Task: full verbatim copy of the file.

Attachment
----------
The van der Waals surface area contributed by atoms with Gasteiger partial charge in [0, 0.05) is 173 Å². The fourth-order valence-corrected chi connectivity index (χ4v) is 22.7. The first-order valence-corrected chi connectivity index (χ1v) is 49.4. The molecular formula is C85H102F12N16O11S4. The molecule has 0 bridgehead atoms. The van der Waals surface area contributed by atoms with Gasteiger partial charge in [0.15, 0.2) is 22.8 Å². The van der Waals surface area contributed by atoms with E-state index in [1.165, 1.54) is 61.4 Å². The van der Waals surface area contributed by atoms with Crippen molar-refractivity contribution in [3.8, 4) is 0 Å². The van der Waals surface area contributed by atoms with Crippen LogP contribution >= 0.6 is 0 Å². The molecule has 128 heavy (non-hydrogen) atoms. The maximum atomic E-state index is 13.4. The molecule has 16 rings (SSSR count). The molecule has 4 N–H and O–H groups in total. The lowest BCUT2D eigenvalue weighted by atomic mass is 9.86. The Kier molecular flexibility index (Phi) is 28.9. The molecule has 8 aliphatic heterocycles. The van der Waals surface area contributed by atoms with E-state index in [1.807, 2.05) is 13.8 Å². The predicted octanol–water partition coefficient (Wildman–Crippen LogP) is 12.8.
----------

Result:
The van der Waals surface area contributed by atoms with Gasteiger partial charge in [0, 0.05) is 173 Å². The fourth-order valence-corrected chi connectivity index (χ4v) is 22.7. The first-order valence-corrected chi connectivity index (χ1v) is 49.4. The molecular formula is C85H102F12N16O11S4. The molecule has 0 bridgehead atoms. The van der Waals surface area contributed by atoms with Gasteiger partial charge in [0.15, 0.2) is 22.8 Å². The van der Waals surface area contributed by atoms with E-state index in [1.165, 1.54) is 61.4 Å². The van der Waals surface area contributed by atoms with Crippen molar-refractivity contribution in [3.8, 4) is 0 Å². The van der Waals surface area contributed by atoms with Crippen LogP contribution >= 0.6 is 0 Å². The molecule has 128 heavy (non-hydrogen) atoms. The maximum atomic E-state index is 13.4. The molecule has 16 rings (SSSR count). The molecule has 4 N–H and O–H groups in total. The lowest BCUT2D eigenvalue weighted by atomic mass is 9.86. The Kier molecular flexibility index (Phi) is 28.9. The molecule has 8 aliphatic heterocycles. The van der Waals surface area contributed by atoms with E-state index in [1.807, 2.05) is 13.8 Å². The predicted octanol–water partition coefficient (Wildman–Crippen LogP) is 12.8.